Bubbling under in the mobile convertible space is, to my eyes, an even more interesting mobile produtivity solution though. The Viliv S7 would go head-to-head with the T91. It will weigh even less, come with a range of CPUs up to 1.8 or even 2.0Ghz and have a similar battery life and keyboard. 3G and GPS will also be options. I tested a working model at CeBIT and was impressed.

It’s fair to say that all of these devices are new, all are getting a lot of press and that their appearance on the top 5 may not be long-term but touch is moving into mainstream computing very quickly indeed and it’s good to see sub 1kg options appearing at great prices. I feel sure that these devices will be around in the top 10 for quite a while and that we’re going to see more and more devices taking touch and mobility cues from the ultra mobile PC and Tablet PC world.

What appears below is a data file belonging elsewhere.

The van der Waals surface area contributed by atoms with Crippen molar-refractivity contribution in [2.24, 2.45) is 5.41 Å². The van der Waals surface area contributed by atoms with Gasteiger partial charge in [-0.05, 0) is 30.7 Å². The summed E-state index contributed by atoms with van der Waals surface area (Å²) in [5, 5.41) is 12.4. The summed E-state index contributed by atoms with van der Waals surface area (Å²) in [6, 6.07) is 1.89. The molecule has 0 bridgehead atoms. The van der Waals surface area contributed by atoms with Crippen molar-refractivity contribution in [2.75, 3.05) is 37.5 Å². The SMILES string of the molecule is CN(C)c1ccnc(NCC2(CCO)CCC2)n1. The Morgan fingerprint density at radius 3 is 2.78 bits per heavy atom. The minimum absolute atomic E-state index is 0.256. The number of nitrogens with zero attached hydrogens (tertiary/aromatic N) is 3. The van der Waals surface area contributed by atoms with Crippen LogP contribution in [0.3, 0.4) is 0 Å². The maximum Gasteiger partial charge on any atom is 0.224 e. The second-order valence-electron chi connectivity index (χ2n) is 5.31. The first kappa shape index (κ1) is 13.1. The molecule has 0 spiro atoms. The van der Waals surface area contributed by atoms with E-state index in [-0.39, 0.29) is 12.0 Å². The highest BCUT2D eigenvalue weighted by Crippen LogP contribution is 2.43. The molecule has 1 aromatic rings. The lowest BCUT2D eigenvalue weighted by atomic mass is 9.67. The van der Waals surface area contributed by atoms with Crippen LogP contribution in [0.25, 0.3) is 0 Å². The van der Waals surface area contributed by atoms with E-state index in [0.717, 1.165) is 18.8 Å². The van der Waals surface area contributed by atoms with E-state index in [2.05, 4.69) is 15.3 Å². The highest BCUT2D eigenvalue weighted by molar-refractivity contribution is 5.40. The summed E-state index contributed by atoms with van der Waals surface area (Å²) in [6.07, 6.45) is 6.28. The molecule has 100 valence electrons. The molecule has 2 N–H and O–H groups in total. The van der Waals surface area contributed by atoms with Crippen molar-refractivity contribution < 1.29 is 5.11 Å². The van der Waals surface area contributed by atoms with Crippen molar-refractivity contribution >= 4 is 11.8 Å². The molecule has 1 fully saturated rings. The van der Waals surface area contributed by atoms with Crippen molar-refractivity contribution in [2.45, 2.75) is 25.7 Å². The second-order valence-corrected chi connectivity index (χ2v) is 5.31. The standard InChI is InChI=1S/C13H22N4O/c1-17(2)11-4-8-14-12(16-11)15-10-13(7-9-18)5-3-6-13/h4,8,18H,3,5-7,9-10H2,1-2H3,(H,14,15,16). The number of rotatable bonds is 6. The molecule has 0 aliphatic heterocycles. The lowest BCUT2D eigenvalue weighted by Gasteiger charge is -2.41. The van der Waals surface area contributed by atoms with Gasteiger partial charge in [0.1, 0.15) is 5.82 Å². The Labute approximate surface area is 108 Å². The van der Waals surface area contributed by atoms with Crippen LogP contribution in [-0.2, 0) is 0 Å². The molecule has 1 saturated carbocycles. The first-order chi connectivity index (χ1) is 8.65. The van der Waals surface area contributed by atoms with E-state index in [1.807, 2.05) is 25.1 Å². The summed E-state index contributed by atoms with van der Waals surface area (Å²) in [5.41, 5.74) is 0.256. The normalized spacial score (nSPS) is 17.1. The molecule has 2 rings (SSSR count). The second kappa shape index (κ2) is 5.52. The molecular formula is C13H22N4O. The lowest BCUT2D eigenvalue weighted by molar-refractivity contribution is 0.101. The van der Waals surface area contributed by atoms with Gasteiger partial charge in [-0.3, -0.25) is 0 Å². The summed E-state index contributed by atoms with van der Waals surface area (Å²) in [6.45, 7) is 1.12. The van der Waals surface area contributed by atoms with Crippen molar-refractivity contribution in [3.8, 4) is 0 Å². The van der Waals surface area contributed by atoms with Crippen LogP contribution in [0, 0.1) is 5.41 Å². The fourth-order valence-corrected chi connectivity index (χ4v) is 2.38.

UMID MBook First Impressions

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I’ve just published my ‘first impressions’ of the UMID MBook that I used out at SXSW with MIDMoves.

…the technical specs, the size, the form factor, the style and the connectivity make this an excellent device for mobile communications, mobile blogging and emergency PC work of any kind. It really highlights how far the ultra mobile platforms have moved on over the last year too. Those itching to press an order button somewhere probably aren’t going to be disappointed with the capability of the device but if you can wait to get feedback on the final retail build quality, it might be prudent.

UMID MBook First Impressions | Mid Moves.